Several states have submitted new or amended 1115 Demonstration Waiver requests that would allow them to implement alternative models of Medicaid delivery to improve member outcomes (and therefore cut costs) by integrating primary care, behavioral health services and long-term care. Other states are seeking conservative reforms such as limited eligibility, benefit designs that mirror employer-sponsored coverage and work requirements. Here’s a look at reforms in the works among states with notable 1115 demonstration waivers recently approved or still pending.
(1) Alabama’s Medicaid waiver would establish Regional Care Organizations (RCOs) to act as managed care entities with a localized focus on care management. The waiver was approved Feb. 9, 2016. The RCOs were set to launch Oct. 1, 2017, with the goal of becoming capitated full-risk managed care plans. However, citing uncertain funding sources beyond 2018, the state decided not to go forward with the program, and is working to design a new initiative more in line with Trump administration guidelines. Blue Cross Blue Shield of Alabama and Alabama Community Care Inc., a regional network of hospital and provider groups, were set to participate.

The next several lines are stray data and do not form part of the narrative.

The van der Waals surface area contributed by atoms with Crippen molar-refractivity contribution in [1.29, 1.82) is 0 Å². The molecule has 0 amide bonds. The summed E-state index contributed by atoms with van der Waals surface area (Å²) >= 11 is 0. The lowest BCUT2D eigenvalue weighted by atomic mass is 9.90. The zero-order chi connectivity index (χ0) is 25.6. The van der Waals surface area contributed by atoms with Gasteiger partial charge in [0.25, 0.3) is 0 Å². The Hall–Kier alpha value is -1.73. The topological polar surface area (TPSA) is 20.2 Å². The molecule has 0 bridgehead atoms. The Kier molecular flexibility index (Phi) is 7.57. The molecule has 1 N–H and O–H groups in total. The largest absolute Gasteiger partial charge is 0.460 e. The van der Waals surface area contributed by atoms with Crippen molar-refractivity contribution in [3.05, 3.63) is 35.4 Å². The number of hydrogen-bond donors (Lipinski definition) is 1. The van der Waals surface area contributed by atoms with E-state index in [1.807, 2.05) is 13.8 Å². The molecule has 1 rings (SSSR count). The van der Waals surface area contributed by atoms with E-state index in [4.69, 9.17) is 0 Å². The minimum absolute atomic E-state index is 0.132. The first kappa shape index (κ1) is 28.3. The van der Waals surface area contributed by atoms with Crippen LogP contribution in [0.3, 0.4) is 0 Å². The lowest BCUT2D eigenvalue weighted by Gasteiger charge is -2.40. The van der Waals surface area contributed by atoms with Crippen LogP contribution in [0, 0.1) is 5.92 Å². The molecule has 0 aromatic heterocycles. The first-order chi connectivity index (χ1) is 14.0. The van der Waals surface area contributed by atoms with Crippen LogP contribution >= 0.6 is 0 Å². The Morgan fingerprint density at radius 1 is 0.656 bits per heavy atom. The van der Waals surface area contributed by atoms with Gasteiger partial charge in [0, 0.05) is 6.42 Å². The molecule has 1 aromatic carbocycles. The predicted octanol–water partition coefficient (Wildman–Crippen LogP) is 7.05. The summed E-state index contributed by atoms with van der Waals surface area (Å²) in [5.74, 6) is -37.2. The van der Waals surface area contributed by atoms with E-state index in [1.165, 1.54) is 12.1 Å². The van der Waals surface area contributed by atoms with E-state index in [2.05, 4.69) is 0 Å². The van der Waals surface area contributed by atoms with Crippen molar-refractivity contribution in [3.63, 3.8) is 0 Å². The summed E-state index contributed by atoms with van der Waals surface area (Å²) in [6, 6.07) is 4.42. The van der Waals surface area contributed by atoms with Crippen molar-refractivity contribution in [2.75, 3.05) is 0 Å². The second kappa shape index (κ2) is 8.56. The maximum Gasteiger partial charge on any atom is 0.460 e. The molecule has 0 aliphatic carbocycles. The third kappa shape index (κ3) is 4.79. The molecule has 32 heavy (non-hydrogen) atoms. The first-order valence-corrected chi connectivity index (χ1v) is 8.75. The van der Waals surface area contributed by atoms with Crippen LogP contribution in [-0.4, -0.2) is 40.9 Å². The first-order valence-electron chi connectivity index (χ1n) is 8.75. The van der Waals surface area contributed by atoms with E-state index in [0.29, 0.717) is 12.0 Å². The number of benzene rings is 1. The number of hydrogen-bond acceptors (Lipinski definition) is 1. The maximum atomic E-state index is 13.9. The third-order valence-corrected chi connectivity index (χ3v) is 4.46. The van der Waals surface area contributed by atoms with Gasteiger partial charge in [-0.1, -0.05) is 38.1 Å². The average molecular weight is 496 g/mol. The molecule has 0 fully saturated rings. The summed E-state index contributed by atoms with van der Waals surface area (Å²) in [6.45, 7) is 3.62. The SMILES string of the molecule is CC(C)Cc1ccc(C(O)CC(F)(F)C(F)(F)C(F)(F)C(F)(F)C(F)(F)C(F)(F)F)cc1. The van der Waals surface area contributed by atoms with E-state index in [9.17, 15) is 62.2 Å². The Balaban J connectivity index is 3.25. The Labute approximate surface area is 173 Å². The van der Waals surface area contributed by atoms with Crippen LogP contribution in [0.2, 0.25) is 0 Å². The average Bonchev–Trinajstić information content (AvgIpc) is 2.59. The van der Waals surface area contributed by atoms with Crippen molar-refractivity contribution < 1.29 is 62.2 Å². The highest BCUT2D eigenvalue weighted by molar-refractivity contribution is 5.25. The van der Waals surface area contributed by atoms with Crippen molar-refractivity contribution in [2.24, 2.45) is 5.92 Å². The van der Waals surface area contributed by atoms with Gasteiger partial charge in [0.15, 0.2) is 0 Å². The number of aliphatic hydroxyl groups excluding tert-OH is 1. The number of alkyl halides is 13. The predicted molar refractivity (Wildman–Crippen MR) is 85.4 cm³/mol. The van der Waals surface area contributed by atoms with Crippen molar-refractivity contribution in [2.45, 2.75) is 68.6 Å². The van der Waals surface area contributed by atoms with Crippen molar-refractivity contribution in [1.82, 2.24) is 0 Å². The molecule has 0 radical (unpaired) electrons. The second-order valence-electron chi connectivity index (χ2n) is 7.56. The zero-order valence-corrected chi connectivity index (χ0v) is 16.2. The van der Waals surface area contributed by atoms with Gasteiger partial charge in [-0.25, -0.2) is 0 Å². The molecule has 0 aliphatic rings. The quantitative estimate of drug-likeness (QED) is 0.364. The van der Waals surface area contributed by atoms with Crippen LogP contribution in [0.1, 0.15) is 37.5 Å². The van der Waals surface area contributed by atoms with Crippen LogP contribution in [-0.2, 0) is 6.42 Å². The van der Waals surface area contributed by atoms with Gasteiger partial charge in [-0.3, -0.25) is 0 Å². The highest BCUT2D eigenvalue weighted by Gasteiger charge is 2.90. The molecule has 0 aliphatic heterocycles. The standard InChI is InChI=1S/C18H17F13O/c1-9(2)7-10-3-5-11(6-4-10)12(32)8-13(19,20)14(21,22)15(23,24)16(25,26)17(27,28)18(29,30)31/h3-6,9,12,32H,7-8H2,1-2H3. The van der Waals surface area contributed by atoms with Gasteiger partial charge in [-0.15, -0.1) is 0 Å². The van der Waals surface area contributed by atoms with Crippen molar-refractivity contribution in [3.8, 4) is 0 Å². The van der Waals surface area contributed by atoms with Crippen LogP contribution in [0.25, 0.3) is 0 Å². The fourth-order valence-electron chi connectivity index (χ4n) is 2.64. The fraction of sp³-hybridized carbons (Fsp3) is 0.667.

(2) Arkansas’ Arkansas Works program offers subsidized premiums on private health insurance provided by a participating employer or purchased on the state exchange to the state’s Medicaid eligibles with annual incomes of up to 138% of the federal poverty level (FPL). Depending on the member’s household income, the state may pay all or most of the monthly premium. The proposal, which has been pending since June 30, 2017, would limit eligibility to those living at 100% of the FPL or lower; eliminate subsidized premiums for employer-sponsored health plans; and implement work requirements for all members aged 19-49.
(3) Illinois created a strategy to integrate behavioral health into its Medicaid delivery system by offering several new benefits to all Medicaid recipients, including assistance with housing and employment searches, transitional services for incarcerated individuals, residential treatment programs for mental illness and substance abuse and in-home services for families of children with mental health needs. The proposal has been pending since Oct. 20, 2016.